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www.corpun.com   :   Archive   :   1999   :   SG Domestic Apr 1999

-- THE ARCHIVE --


SINGAPORE
Domestic CP - April 1999



Corpun file 3523

masthead

The Sunday Times, Singapore, 11 April 1999

Spare your child the rod? No

Two in three parents have caned their children, the most common offences being disobedience and lying

Reports by BRAEMA MATHI and SITI ANDRIANIE

THE cane still stings in Singapore households, with two in three parents saying that they have used it on their children at one time or other.

And half of those who wield the rotan say that it is the best way to keep children in line.

This finding from a survey on parents' methods of discipline has drawn mixed views from social workers.

Expressing surprise, Mrs Evelyn Chong, director of Asian Women's Welfare Association Family Service Centre (FSC) said: "Most parents prefer to use the soft approach.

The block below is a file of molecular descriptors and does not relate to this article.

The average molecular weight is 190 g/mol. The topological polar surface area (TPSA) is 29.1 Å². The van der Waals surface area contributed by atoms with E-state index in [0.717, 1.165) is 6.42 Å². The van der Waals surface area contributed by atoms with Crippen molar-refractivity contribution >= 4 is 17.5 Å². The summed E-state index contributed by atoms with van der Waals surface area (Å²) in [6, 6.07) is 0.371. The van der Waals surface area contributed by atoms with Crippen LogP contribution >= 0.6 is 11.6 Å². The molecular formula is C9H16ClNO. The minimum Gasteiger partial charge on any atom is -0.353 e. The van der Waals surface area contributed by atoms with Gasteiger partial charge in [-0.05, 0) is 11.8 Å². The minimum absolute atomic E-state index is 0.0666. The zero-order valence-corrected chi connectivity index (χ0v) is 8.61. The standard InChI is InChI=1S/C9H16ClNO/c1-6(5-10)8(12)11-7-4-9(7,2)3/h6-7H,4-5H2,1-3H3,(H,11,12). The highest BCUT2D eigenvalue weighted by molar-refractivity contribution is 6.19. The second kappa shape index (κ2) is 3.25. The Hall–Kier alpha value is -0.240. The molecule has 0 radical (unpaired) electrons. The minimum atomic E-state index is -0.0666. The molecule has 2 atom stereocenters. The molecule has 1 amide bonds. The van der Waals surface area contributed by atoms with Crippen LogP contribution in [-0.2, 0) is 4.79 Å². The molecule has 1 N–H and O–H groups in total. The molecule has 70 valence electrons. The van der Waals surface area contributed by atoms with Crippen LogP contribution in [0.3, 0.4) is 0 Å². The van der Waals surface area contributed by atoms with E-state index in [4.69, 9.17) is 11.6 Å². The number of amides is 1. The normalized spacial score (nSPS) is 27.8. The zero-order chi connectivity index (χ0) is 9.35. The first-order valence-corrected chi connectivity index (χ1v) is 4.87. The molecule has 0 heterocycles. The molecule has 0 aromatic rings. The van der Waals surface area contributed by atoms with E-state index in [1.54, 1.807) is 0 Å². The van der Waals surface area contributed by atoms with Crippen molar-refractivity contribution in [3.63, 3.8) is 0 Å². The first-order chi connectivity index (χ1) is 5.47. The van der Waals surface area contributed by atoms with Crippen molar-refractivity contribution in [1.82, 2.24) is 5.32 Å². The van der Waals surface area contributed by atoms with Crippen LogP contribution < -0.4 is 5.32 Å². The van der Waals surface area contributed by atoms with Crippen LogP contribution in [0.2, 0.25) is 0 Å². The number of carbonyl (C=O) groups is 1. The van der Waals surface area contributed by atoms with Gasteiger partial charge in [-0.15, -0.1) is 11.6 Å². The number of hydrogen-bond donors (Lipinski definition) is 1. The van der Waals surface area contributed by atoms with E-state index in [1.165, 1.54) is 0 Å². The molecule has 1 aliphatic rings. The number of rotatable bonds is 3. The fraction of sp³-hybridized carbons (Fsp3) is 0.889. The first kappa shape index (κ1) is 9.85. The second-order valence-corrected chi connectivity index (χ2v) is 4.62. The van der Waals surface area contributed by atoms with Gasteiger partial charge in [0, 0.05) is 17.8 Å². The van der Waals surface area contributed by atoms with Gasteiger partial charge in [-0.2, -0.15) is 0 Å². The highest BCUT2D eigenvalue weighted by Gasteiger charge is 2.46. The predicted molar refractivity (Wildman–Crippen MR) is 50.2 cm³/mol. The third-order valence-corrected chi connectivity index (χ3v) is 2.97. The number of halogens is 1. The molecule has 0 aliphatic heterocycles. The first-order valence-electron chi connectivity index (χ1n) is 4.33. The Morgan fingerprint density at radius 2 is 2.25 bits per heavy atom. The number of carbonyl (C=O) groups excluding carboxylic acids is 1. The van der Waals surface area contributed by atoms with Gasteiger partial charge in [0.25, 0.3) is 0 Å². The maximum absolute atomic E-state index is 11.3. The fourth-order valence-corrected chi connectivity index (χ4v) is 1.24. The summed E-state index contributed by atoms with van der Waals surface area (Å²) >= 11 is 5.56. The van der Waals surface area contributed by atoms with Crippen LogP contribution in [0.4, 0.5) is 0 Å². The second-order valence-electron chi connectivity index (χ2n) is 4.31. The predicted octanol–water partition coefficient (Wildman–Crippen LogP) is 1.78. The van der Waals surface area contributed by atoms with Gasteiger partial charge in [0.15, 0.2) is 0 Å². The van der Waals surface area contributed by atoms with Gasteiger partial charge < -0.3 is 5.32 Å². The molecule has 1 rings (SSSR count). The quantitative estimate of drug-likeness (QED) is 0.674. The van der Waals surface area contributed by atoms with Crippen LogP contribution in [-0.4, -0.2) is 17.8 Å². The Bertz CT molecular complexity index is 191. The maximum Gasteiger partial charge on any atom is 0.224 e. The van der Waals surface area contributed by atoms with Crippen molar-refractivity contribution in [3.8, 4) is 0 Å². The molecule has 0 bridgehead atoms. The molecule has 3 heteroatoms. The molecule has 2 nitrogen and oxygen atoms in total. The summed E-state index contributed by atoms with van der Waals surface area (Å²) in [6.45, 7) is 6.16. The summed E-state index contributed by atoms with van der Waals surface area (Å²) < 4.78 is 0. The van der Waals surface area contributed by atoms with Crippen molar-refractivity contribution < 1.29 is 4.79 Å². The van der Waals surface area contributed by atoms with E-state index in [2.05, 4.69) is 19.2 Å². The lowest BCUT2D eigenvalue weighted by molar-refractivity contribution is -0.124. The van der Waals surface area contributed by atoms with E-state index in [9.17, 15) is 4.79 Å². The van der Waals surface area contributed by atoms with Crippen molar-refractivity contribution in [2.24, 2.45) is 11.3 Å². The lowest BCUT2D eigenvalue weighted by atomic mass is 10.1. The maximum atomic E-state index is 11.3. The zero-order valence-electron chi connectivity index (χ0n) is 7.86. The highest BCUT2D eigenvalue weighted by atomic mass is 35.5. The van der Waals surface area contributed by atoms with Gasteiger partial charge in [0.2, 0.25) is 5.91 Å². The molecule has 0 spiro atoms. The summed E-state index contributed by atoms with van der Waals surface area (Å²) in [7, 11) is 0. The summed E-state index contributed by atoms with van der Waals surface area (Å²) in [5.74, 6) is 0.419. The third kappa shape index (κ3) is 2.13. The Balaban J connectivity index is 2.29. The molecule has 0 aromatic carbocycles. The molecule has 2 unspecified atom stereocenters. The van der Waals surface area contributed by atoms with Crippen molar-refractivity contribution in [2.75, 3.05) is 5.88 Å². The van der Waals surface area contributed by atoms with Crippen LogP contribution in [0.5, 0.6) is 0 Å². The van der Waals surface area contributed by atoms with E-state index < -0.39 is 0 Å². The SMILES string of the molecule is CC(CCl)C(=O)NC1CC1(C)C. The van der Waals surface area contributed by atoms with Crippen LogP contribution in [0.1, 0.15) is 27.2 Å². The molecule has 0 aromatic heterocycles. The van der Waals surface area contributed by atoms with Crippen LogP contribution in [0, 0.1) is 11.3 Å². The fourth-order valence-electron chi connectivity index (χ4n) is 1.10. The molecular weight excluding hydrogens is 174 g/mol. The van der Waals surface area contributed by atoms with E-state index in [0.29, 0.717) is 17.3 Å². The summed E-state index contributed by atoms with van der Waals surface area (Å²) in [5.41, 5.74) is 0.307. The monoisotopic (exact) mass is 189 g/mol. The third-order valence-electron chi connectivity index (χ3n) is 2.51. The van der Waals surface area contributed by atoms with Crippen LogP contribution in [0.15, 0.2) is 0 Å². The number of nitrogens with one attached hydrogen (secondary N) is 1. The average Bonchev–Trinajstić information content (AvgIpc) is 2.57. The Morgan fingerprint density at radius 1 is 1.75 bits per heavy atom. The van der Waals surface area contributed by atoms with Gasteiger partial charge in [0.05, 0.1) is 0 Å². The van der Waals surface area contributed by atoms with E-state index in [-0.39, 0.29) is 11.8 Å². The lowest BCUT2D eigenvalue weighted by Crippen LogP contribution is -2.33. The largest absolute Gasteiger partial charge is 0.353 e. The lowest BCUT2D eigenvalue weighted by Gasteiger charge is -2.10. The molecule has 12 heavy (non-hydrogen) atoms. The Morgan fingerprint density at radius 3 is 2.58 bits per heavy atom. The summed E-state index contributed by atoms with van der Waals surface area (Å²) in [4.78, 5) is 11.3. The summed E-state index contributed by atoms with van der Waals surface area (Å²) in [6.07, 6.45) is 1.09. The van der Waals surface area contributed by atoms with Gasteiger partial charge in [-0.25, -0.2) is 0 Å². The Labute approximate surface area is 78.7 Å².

"They want to know how to reason with their children and motivate them positively to be better disciplined. Perhaps the best method is not the preferred method." Mr Sim Ngee Mong, a social worker at the Covenant Family Service Centre, was surprised too.

He thought the number of parents who use the cane would have been higher, between 90 and 95 per cent.

"Many parents do feel insecure and control their children by the hard approach by using the cane."

According to the survey, the chief offences which bring down the cane are disobedience and lying.

The cane, the second most common form of discipline after private scoldings, is usually used until the child hits 10.

Madam Ivy Chang, a mother of three, aged 16, 12 and eight, agrees that 10 is a good age to stop caning.

"Young children won't understand when you try reasoning with them.

"But when you use the cane they feel the pain and they know you mean it.

"I stopped caning my eldest when he hit Primary 5 and will stop when the other two reach that stage."